Born out of hardship, Nollywood got its start in the early 1990s, when Nigeria's economic crisis choked off the importation of Western action flicks and Asian kung fu movies.
To fill the vacuum of escapist entertainment, local directors picked up a cheap new technology--video cameras. And a national experiment in grass-roots cinema began.
"We're not talking about works of art crafted for the Berlin Film Festival," said Jude Akudinobi, an African film expert at the University of California, Santa Barbara. "We're talking about movies for the masses. For the first time ever, local talent is giving Hollywood a run for its money. It's a real breakthrough for African audiences."
Indeed, Nigeria's offerings are quietly supplanting the B-grade vehicles of Jean-Claude Van Damme and Sylvester Stallone that once monopolized African movie screens.
One reason: cost. A typical video CD produced in Nigeria--say, "Oh! Woman" or "The Color of Emotions"--sells for $3 at local markets. Numberless pirated editions are even cheaper.
But Nollywood's biggest draw, many experts agree, is its African story lines. Love, romance, fidelity and family cohesiveness are recurring themes in Nigerian scripts. A whole new genre called "epics," set far in the tribal past, also taps into urban nostalgia for simpler, pre-colonial times.
Meanwhile, Africa's oral storytelling traditions also stamp Nollywood's outlook. Many films feature extremely long patches of dialogue. Even Nigerian rip-offs of American blaxploitation pictures can seem, to Western viewers, like an odd cross between the ultraviolence of "Shaft" and the gabbiness of "My Dinner with Andre."
Finally, an obsession with juju, or black magic, pervades many Nollywood plotlines--as witnessed at a recent showing of "Hidden Murder 2." Screened in a palm-thatched theater on Nigeria's remote southern coast, the movie featured a villain who won love and wealth by tapping the occult powers of ritual murder.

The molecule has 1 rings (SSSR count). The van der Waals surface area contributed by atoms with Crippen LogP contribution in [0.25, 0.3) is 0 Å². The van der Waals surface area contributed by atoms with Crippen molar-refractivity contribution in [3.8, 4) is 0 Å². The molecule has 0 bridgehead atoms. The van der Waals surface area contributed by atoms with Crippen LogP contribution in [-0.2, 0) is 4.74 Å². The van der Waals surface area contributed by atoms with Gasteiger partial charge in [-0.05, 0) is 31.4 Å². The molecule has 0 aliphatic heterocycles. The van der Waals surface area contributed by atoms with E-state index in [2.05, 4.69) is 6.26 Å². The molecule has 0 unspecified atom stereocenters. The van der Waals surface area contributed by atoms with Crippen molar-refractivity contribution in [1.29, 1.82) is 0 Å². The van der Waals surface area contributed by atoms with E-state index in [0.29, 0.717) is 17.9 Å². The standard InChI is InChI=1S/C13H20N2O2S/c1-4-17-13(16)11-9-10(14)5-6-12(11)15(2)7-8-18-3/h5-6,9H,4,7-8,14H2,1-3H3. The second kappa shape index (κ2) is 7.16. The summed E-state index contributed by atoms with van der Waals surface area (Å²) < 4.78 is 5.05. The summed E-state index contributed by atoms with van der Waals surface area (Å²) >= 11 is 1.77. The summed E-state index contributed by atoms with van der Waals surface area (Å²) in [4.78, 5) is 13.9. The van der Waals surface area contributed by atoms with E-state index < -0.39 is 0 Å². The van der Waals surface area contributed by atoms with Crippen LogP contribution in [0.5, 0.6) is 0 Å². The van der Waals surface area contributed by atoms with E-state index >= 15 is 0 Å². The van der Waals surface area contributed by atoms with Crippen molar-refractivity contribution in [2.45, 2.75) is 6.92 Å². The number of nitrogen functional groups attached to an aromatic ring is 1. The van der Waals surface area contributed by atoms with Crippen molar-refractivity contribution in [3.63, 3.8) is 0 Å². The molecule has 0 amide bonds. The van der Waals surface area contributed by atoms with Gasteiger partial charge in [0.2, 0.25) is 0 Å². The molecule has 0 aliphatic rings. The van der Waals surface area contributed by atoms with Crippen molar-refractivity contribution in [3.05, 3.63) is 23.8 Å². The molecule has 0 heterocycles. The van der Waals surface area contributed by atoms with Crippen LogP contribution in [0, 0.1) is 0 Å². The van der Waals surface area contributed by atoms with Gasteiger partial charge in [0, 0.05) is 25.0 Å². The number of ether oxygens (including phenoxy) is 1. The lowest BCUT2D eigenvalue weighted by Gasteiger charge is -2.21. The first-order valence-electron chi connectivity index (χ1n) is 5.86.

Moths smacked against the theater's glowing TV screen. The village audience horsed around through much of the show. But whenever the zombielike victims appeared onscreen, the crowd watched raptly.
"We've been criticized for focusing too much on witchcraft and the lives of the rich," said Chinedu Ikedieze, the star of one of Nigeria's unique subgenres, which features diminutive actors.
"But we're just giving the public what it wants. It's part of our culture."
Ikedieze had recently returned from a symposium on Nigerian filmmaking organized in Los Angeles. While there, he'd shaken the hand of actor Eddie Murphy. Still dazzled, he spoke in raptures of the acting skills of Danny DeVito.
"Our next step is collaboration," he said, dreamily sipping on a beer while his frequent co-star, Osita Iheme, better-known as Pawpaw, nodded eagerly nearby.
"'With our talent and Hollywood's technical abilities," Ikedieze declared, "we can go global."
But first, the two stars had yet another film to wrap--one of 2,000 that will gush this year from Nigeria.
For paychecks of about $3,000 each, the acting duo shared top billing on "The Last Sacrifice" --the problem-haunted occult thriller that was giving director Bryan ulcers.
The executive producer had finally been freed from his room; he managed to scrape together more cash from Nigerian businessmen. But shooting was still delayed.
Now, it was the director of photography who had gone missing. Bryan was last seen sprawled on the hood of his gold Mercedes, staring balefully into the dusk over Lagos.